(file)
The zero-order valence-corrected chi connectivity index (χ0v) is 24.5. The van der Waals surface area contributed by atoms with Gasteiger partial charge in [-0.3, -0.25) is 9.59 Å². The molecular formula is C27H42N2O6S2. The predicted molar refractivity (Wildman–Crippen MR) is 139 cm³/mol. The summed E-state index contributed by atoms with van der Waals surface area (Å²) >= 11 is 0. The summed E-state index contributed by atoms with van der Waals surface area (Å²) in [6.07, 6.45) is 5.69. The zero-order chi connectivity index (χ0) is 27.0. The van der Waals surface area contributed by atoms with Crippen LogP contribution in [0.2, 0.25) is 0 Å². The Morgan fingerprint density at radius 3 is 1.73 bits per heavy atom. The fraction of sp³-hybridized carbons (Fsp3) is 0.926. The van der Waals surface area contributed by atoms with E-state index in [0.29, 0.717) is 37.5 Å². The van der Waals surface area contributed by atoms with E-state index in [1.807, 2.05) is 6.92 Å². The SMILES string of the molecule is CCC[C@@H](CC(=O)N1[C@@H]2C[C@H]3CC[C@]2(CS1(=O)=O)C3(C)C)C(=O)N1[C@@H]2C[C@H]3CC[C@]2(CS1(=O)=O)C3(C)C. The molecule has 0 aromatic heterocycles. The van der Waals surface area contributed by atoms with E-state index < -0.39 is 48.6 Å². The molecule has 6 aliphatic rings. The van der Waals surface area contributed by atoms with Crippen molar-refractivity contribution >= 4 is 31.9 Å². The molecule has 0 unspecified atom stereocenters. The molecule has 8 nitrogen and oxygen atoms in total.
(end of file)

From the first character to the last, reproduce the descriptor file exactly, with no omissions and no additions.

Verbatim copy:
The zero-order valence-corrected chi connectivity index (χ0v) is 24.5. The van der Waals surface area contributed by atoms with Gasteiger partial charge in [-0.3, -0.25) is 9.59 Å². The molecular formula is C27H42N2O6S2. The predicted molar refractivity (Wildman–Crippen MR) is 139 cm³/mol. The summed E-state index contributed by atoms with van der Waals surface area (Å²) >= 11 is 0. The summed E-state index contributed by atoms with van der Waals surface area (Å²) in [6.07, 6.45) is 5.69. The zero-order chi connectivity index (χ0) is 27.0. The van der Waals surface area contributed by atoms with Crippen LogP contribution in [0.2, 0.25) is 0 Å². The Morgan fingerprint density at radius 3 is 1.73 bits per heavy atom. The fraction of sp³-hybridized carbons (Fsp3) is 0.926. The van der Waals surface area contributed by atoms with E-state index in [0.29, 0.717) is 37.5 Å². The van der Waals surface area contributed by atoms with E-state index in [1.807, 2.05) is 6.92 Å². The SMILES string of the molecule is CCC[C@@H](CC(=O)N1[C@@H]2C[C@H]3CC[C@]2(CS1(=O)=O)C3(C)C)C(=O)N1[C@@H]2C[C@H]3CC[C@]2(CS1(=O)=O)C3(C)C. The molecule has 0 aromatic heterocycles. The van der Waals surface area contributed by atoms with E-state index < -0.39 is 48.6 Å². The molecule has 6 aliphatic rings. The van der Waals surface area contributed by atoms with Crippen molar-refractivity contribution >= 4 is 31.9 Å². The molecule has 0 unspecified atom stereocenters. The molecule has 8 nitrogen and oxygen atoms in total.